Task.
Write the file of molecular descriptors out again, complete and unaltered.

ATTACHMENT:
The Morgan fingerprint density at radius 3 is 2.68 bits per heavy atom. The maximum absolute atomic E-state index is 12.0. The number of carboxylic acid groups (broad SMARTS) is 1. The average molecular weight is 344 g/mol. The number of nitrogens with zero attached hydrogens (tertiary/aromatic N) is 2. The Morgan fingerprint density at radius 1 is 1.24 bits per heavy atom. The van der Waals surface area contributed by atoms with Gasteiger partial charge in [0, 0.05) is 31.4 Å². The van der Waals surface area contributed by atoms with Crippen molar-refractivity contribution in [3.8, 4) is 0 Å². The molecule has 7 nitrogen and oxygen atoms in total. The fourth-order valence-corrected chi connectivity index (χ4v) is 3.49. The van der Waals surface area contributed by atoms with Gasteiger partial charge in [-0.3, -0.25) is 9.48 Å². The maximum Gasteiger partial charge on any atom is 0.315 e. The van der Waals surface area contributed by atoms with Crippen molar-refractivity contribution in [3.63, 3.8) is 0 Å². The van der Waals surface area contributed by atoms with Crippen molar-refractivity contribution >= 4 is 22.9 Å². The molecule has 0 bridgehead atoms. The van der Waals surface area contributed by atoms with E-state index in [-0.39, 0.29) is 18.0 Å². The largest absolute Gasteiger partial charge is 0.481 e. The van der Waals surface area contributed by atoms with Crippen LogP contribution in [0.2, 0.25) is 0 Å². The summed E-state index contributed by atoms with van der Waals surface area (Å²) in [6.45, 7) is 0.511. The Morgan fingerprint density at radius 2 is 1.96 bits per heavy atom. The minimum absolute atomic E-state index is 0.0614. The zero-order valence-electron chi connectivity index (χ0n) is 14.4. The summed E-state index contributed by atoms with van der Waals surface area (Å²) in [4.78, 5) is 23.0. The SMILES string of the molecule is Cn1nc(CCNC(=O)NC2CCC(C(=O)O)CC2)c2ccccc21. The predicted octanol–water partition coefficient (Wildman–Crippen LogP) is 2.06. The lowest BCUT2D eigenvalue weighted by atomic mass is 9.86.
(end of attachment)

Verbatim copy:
The Morgan fingerprint density at radius 3 is 2.68 bits per heavy atom. The maximum absolute atomic E-state index is 12.0. The number of carboxylic acid groups (broad SMARTS) is 1. The average molecular weight is 344 g/mol. The number of nitrogens with zero attached hydrogens (tertiary/aromatic N) is 2. The Morgan fingerprint density at radius 1 is 1.24 bits per heavy atom. The van der Waals surface area contributed by atoms with Gasteiger partial charge in [0, 0.05) is 31.4 Å². The van der Waals surface area contributed by atoms with Crippen molar-refractivity contribution in [3.8, 4) is 0 Å². The molecule has 7 nitrogen and oxygen atoms in total. The fourth-order valence-corrected chi connectivity index (χ4v) is 3.49. The van der Waals surface area contributed by atoms with Gasteiger partial charge in [-0.3, -0.25) is 9.48 Å². The maximum Gasteiger partial charge on any atom is 0.315 e. The van der Waals surface area contributed by atoms with Crippen molar-refractivity contribution in [3.63, 3.8) is 0 Å². The van der Waals surface area contributed by atoms with Crippen molar-refractivity contribution >= 4 is 22.9 Å². The molecule has 0 bridgehead atoms. The van der Waals surface area contributed by atoms with E-state index in [-0.39, 0.29) is 18.0 Å². The largest absolute Gasteiger partial charge is 0.481 e. The van der Waals surface area contributed by atoms with Crippen LogP contribution in [0.2, 0.25) is 0 Å². The summed E-state index contributed by atoms with van der Waals surface area (Å²) in [6.45, 7) is 0.511. The Morgan fingerprint density at radius 2 is 1.96 bits per heavy atom. The minimum absolute atomic E-state index is 0.0614. The zero-order valence-electron chi connectivity index (χ0n) is 14.4. The summed E-state index contributed by atoms with van der Waals surface area (Å²) in [4.78, 5) is 23.0. The SMILES string of the molecule is Cn1nc(CCNC(=O)NC2CCC(C(=O)O)CC2)c2ccccc21. The predicted octanol–water partition coefficient (Wildman–Crippen LogP) is 2.06. The lowest BCUT2D eigenvalue weighted by atomic mass is 9.86.